I recently read a great article by Daniel Scharpenburg on the Tattooed Buddha Website. Daniel is a fantastic writer and meditation teacher and the Tattooed Buddha is really cool website that I’ve recently had the pleasure of writing for. Daniel’s article is titled ‘Greed, Hatred, and Delusion‘, or whats known in Buddhism as ‘The Three Poisons’. These three poisons are also known as ‘Attachment, Aversion, and Ignorance’. Greed is synonymous with Attachment, we are greedily attached to our desires, attached to the desire to have our desires permanently fulfilled. we are addicted to comfort, satisfaction, and security, yet, we are never fully satisfied, we are constantly chasing the dragon. In Meditation for Fidgety Skeptics, Dan Harris writes that “We’re always on the hunt for the next dopamine hit. We hurl ourselves headlong from one cookie, one promotion, one party to the next, and yet a great many of us are never fully sated”. This is Greed, this is attachment.
Hatred is equated with Aversion – aversion to pain, discomfort, etc. As vehemently as we are attached to our desires for what we want, we are just as equally averse to all that we don’t want. Daniel Scharpenburg makes it clear that this hatred/aversion can be directed toward “unpleasant people, circumstances, or even toward ourselves.” He highlights that hatred and aversion “can manifest as anger, but also as impatience, ill-will, annoyance and hostility.” In his book, What is Zen?Norman Fischer expresses a similar idea when he says that “This aversion appears as a cacophony of resistance in the body to the pain, as well as painful emotional thinking, including blame of others, self-blame, fear, despair, anger, and so on.” We are so attached to our ideas, beliefs, and concepts of pleasantness, comfort, and satisfaction that we express a deep seated hatred and aversion to anything that threatens to shatter or conflict with those desirous beliefs.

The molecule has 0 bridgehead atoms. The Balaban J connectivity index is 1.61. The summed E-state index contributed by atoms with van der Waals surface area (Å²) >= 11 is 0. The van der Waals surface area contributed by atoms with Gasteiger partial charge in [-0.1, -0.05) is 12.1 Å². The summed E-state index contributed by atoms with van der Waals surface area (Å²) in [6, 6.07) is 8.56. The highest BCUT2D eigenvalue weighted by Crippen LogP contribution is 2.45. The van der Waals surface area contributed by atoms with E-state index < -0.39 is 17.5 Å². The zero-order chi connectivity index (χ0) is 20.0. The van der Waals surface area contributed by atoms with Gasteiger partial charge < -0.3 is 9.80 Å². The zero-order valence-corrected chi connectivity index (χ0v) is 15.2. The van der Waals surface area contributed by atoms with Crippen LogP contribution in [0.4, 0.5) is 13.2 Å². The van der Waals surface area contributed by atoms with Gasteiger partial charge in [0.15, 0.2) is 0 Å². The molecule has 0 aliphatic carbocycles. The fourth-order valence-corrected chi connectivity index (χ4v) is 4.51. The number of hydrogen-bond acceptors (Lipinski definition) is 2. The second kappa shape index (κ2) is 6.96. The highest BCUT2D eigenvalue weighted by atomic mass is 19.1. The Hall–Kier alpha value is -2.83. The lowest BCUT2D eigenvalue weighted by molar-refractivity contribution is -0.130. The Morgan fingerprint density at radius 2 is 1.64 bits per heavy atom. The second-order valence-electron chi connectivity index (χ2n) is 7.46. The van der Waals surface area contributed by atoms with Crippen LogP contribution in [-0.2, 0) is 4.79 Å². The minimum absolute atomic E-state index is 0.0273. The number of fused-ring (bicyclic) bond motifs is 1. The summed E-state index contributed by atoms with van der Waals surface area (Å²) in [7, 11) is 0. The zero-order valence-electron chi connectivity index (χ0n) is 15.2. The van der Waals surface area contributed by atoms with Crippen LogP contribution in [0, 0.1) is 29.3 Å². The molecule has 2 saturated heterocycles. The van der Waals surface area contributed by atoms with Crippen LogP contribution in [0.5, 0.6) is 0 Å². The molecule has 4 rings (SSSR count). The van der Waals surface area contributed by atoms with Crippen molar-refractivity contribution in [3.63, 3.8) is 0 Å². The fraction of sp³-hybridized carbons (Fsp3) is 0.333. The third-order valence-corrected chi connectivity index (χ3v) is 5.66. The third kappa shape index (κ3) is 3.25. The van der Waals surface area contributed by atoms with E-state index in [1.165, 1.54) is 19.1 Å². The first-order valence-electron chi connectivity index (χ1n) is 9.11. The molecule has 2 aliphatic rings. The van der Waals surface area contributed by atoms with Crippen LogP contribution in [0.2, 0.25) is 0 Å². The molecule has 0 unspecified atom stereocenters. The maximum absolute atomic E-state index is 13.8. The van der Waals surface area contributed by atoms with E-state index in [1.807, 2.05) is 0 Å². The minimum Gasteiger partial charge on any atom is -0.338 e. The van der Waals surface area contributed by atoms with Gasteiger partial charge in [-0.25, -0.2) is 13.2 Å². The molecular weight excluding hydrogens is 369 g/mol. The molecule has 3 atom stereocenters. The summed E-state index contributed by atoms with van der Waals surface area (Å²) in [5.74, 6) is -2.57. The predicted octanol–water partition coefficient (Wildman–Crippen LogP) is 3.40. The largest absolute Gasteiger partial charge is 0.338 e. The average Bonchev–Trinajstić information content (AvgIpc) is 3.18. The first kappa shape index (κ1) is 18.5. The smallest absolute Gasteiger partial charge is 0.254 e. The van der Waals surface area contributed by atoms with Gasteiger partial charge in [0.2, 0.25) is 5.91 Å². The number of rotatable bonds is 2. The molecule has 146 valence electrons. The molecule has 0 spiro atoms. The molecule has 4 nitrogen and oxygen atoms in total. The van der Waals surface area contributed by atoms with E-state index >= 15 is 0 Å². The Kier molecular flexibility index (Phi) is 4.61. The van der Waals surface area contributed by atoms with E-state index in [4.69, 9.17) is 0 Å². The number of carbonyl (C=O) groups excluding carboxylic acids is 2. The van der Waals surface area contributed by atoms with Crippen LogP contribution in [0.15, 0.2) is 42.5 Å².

Being so caught up in these bifurcated beliefs, so firmly distinguishing between pleasant and unpleasant, between what we want and what we don’t want, we are lead into the third poison, Delusion and Ignorance. Put simply, Delusion and Ignorance arrives at the very moment we believe that all our desires can be lastingly fulfilled and that all discomfort and unpleasantness can somehow be avoided. In other words, we demonstrate an utter lack of understanding concerning the nature of reality.
In the article I recently wrote for the Tattooed Buddha I discuss what’s known in Buddhism as ‘the second arrow’. In the Sallatha Sutta the Buddha states the following:
When touched with a feeling of pain, the uninstructed run-of-the-mill person sorrows, grieves, and laments, beats his breast, becomes distraught. So he feels two pains, physical and mental. Just as if they were to shoot a man with an arrow and, right afterward, were to shoot him with another one, so that he would feel the pains of two arrows. In the same way, when touched with a feeling of pain, the uninstructed run-of-the-mill person sorrows, grieves, and laments, beats his breast, becomes distraught. So he feels two pains, physical and mental.